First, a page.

The Island Green Country Club in Philadelphia is the result of a long clean-up process and beneficial reuse of a former manufacturing plant site. Jim Blaukovitch, ASGCA, with George E. Ley Co., GCBAA worked with various companies and departments to restore a large expanse of idle land to a productive use, creating a quality golf course while working with numerous restrictions presented by the site and conditions of permitting.
In 1943, the Budd Co. plant opened a 214-acre manufacturing plant with wartime construction of cargo aircraft for the military. The plant later switched to rail car and auto body manufacturing and was renamed Transit America. In 1987, Transit America closed, and the company soon began site assessment. Company officials discovered contamination that permeated the buildings, soil, and ground water. The site contained harmful substances like volatile organic compounds, solvents, cleaning fluids, degreasers, asbestos, and polychlorinated biphenyls.
The Pennsylvania Department of Environmental Protection (DEP) supervised the start of the cleanup process as Transit America removed the contaminants from the ground and began monitoring levels in ground water. In 1995, state legislation paved the way for reuse of the site, establishing a land recycling program known as a “brownfields program.” Brownfields are defined as abandoned, idled, or underused industrial and commercial facilities where expansion or redevelopment is complicated by environmental contamination. The Transit America site was considered a model for the program.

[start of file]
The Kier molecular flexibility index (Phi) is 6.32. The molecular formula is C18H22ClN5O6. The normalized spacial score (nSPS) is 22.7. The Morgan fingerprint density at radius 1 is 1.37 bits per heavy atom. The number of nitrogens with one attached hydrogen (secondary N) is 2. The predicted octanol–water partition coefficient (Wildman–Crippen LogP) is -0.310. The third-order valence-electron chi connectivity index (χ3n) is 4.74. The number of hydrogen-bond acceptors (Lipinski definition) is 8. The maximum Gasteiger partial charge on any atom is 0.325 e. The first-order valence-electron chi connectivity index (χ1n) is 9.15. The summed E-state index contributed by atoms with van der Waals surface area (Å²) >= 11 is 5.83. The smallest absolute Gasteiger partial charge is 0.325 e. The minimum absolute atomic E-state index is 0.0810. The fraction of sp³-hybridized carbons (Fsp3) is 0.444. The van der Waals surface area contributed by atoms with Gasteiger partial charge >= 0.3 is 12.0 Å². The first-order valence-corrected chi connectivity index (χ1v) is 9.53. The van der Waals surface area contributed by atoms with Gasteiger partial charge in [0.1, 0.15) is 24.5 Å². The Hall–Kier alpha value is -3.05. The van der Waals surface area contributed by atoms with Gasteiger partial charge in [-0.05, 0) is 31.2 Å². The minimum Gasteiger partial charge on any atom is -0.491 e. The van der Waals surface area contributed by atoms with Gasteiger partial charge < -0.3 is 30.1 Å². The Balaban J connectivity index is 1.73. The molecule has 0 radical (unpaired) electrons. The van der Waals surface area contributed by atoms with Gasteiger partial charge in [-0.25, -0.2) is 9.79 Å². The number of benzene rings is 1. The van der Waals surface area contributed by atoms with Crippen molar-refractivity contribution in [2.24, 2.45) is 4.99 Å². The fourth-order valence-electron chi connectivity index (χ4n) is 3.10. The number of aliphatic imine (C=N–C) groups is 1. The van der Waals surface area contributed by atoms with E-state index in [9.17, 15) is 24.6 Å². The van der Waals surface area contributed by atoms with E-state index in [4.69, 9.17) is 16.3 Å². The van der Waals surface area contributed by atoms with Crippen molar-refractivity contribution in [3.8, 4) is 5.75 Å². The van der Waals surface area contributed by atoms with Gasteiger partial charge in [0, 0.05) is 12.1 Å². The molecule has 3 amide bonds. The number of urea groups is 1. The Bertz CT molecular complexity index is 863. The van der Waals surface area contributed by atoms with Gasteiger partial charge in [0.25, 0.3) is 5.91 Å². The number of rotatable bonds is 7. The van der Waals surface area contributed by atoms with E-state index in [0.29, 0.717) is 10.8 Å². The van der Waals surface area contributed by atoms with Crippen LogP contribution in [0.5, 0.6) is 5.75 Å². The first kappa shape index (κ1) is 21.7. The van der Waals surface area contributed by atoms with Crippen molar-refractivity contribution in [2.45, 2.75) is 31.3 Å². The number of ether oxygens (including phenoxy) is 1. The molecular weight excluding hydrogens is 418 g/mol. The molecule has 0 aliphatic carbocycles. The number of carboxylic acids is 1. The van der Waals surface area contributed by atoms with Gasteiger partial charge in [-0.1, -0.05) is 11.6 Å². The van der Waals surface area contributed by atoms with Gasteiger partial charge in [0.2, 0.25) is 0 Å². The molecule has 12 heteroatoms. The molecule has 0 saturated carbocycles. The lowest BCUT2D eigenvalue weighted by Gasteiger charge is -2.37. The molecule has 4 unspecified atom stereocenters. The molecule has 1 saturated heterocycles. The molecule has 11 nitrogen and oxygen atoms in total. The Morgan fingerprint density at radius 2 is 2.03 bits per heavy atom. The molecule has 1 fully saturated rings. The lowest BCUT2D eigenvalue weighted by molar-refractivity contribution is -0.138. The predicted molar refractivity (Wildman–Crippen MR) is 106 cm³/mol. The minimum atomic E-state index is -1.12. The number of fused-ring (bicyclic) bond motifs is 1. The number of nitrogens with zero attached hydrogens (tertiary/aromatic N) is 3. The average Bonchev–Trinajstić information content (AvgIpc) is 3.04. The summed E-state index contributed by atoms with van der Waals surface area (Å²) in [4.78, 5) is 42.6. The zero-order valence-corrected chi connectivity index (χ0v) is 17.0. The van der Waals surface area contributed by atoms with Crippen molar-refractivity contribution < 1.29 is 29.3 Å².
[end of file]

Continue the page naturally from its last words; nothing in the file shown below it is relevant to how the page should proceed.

As the golf course architect began work on the site, he ran into issues such as routing of the golf holes, grading for the holes, and creating a viable drainage system. The Transit site had many restrictions: In the 188 acres of the site utilized for the course, routing and grading was limited to areas called “no cut zones,” and Transit America did not allow for any soil to be imported or exported. To comply, the architect designed the course so that cuts and fills would balance within the site.
The site also contained abandoned runways, railroad tracks, and a million square foot building that was the manufacturing plant. The building was constructed of concrete and was built to be bomb proof. The area occupied by the building was determined to be the location for a double-ended driving range. It was estimated that 150,000 cubic feet of soil would be required to cap the concrete slab enough to allow for turf growth. Such an amount of soil was not available on site, so the concrete of the building was crushed, providing enough material to be reused as a base for an artificial turf driving range and to fill an abandoned ravine.
One area of the site approved for excavation provided the source for most of the fill that was required to build the features of the golf course. The area was excavated as much as possible and then became a pond to store water for irrigation of the golf course.
The Island Green project met all of the DEP requirements and allowed Transit America to sell the property as was its original intent. The course opened for public play in 2001. The 18 hole, par 72 course benefits the local community and the environment as a recreational amenity and green space, rather than an abandoned manufacturing plant in a very populated area.
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